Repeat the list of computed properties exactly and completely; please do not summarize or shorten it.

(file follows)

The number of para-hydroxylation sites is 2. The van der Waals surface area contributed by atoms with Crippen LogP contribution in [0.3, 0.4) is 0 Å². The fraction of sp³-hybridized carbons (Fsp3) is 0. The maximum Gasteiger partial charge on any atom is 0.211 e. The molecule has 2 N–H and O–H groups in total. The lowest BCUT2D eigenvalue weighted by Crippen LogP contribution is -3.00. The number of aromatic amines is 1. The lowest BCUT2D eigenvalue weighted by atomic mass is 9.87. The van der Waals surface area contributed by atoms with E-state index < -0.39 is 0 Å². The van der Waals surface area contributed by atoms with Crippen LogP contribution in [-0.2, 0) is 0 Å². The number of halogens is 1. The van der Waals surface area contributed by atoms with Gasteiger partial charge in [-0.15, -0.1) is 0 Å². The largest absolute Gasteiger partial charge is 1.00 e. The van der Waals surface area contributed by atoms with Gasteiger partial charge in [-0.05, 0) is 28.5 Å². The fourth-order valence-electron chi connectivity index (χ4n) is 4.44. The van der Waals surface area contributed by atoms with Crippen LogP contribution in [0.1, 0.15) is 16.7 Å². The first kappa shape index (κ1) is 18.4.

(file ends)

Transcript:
The number of para-hydroxylation sites is 2. The van der Waals surface area contributed by atoms with Crippen LogP contribution in [0.3, 0.4) is 0 Å². The fraction of sp³-hybridized carbons (Fsp3) is 0. The maximum Gasteiger partial charge on any atom is 0.211 e. The molecule has 2 N–H and O–H groups in total. The lowest BCUT2D eigenvalue weighted by Crippen LogP contribution is -3.00. The number of aromatic amines is 1. The lowest BCUT2D eigenvalue weighted by atomic mass is 9.87. The van der Waals surface area contributed by atoms with E-state index < -0.39 is 0 Å². The van der Waals surface area contributed by atoms with Crippen LogP contribution in [-0.2, 0) is 0 Å². The number of halogens is 1. The van der Waals surface area contributed by atoms with Gasteiger partial charge in [-0.15, -0.1) is 0 Å². The largest absolute Gasteiger partial charge is 1.00 e. The van der Waals surface area contributed by atoms with Gasteiger partial charge in [-0.05, 0) is 28.5 Å². The fourth-order valence-electron chi connectivity index (χ4n) is 4.44. The van der Waals surface area contributed by atoms with Crippen LogP contribution in [0.1, 0.15) is 16.7 Å². The first kappa shape index (κ1) is 18.4.